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Ethiopia broke the world’s tree-planting record by planting more than 350 million trees in just one day. The effort is part of Prime Minister Abiy Ahmed’s Green Legacy Initiative, which aims to address climate change and deforestation. The goal of the program is to plant more than four billion indigenous trees throughout the country. It has already reportedly planted three billion, and last week’s efforts made significant progress toward meeting the target. Related: Scientists confirm tree planting is our best solution to climate change Some government offices were shut down for the day to allow staff to participate in the planting efforts. Representatives from the United Nations, African Union and foreign embassies also came out to support the event. “We’re halfway to our goal,” the prime minister announced midway through the planting day, and he encouraged Ethiopians to continue the work in the remaining time. He later announced on Twitter they had not only met the “collective #GreenLegacy goal” but exceeded it. The prime minister is hopeful that he can reach his final target if every citizen plants 40 seedlings. The government is running educational videos about planting and maintaining trees to encourage citizens to join in. The biggest concern for young seedlings is grazing by goats and other livestock that would destroy the trees before they have a chance to grow. Ethiopia’s forest cover is alarmingly low and plummeted over the last few decades. At the start of the 20th century, the country had approximately 35 percent forest cover, but that number dropped to just 4 percent in 2000. Over 80 percent of Ethiopians rely on agriculture or forest products for their income. “I think we demonstrated the capacity for people to come together collectively and deliver on a shared vision,” said Billene Seyoum, Ahmed’s press secretary. The previous record for tree planting was held by India, where 66 million trees were planted in one day in 2017. Via CNN and Climate Change News Image via Pixabay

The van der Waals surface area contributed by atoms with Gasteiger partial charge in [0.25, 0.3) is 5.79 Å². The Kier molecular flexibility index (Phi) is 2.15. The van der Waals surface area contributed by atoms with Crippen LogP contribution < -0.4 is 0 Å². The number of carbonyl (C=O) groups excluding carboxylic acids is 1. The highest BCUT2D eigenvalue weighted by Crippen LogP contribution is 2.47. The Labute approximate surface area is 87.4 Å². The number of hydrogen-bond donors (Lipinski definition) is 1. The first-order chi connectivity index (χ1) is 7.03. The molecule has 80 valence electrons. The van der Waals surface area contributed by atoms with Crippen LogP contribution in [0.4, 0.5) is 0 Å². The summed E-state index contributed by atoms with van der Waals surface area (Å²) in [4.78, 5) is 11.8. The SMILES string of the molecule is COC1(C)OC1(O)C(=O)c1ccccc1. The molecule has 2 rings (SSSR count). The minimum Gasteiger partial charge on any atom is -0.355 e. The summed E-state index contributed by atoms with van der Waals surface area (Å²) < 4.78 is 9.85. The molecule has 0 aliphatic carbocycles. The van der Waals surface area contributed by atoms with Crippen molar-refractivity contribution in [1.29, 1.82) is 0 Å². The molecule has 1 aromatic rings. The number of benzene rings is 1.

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Ethiopia plants 350 million trees in one day

Solar-powered Jao Camp offers eco-minded luxury in Botswanas Okavango Delta

July 31, 2019 by